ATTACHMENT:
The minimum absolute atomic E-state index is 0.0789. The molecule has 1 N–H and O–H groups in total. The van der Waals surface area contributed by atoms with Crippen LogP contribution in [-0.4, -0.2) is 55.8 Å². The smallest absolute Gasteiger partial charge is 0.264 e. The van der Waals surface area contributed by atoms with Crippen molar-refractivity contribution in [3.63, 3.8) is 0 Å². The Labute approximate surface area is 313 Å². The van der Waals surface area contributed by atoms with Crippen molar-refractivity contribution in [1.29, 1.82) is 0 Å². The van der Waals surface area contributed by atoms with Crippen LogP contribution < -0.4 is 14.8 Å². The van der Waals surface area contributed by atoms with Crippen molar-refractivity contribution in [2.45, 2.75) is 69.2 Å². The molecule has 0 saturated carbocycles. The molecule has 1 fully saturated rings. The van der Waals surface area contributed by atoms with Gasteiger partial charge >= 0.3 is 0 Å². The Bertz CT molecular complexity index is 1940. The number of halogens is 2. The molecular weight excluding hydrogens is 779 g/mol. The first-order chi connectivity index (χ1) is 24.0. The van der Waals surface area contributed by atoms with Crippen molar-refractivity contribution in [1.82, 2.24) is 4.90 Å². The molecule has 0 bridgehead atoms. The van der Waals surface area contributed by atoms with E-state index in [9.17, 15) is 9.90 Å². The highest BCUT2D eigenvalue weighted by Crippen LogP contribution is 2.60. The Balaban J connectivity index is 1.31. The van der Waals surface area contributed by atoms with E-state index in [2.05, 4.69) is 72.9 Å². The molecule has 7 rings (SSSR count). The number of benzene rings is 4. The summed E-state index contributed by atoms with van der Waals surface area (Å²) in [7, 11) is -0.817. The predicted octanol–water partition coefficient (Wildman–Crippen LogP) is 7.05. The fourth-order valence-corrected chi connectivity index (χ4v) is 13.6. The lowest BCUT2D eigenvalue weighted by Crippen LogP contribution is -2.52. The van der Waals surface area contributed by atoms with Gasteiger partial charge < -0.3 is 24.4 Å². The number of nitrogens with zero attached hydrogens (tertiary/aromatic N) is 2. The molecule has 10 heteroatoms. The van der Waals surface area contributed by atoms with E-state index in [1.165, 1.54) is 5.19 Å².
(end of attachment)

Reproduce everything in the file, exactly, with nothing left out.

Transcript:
The minimum absolute atomic E-state index is 0.0789. The molecule has 1 N–H and O–H groups in total. The van der Waals surface area contributed by atoms with Crippen LogP contribution in [-0.4, -0.2) is 55.8 Å². The smallest absolute Gasteiger partial charge is 0.264 e. The van der Waals surface area contributed by atoms with Crippen molar-refractivity contribution in [3.63, 3.8) is 0 Å². The Labute approximate surface area is 313 Å². The van der Waals surface area contributed by atoms with Crippen molar-refractivity contribution in [1.29, 1.82) is 0 Å². The van der Waals surface area contributed by atoms with Crippen LogP contribution < -0.4 is 14.8 Å². The van der Waals surface area contributed by atoms with Crippen molar-refractivity contribution in [2.45, 2.75) is 69.2 Å². The molecule has 0 saturated carbocycles. The molecule has 1 fully saturated rings. The van der Waals surface area contributed by atoms with Gasteiger partial charge >= 0.3 is 0 Å². The Bertz CT molecular complexity index is 1940. The number of halogens is 2. The molecular weight excluding hydrogens is 779 g/mol. The first-order chi connectivity index (χ1) is 24.0. The van der Waals surface area contributed by atoms with Crippen molar-refractivity contribution in [1.82, 2.24) is 4.90 Å². The molecule has 0 bridgehead atoms. The van der Waals surface area contributed by atoms with E-state index in [9.17, 15) is 9.90 Å². The highest BCUT2D eigenvalue weighted by Crippen LogP contribution is 2.60. The Balaban J connectivity index is 1.31. The van der Waals surface area contributed by atoms with E-state index in [2.05, 4.69) is 72.9 Å². The molecule has 7 rings (SSSR count). The number of benzene rings is 4. The summed E-state index contributed by atoms with van der Waals surface area (Å²) in [7, 11) is -0.817. The predicted octanol–water partition coefficient (Wildman–Crippen LogP) is 7.05. The fourth-order valence-corrected chi connectivity index (χ4v) is 13.6. The lowest BCUT2D eigenvalue weighted by Crippen LogP contribution is -2.52. The van der Waals surface area contributed by atoms with Gasteiger partial charge < -0.3 is 24.4 Å². The number of nitrogens with zero attached hydrogens (tertiary/aromatic N) is 2. The molecule has 10 heteroatoms. The van der Waals surface area contributed by atoms with E-state index in [1.165, 1.54) is 5.19 Å².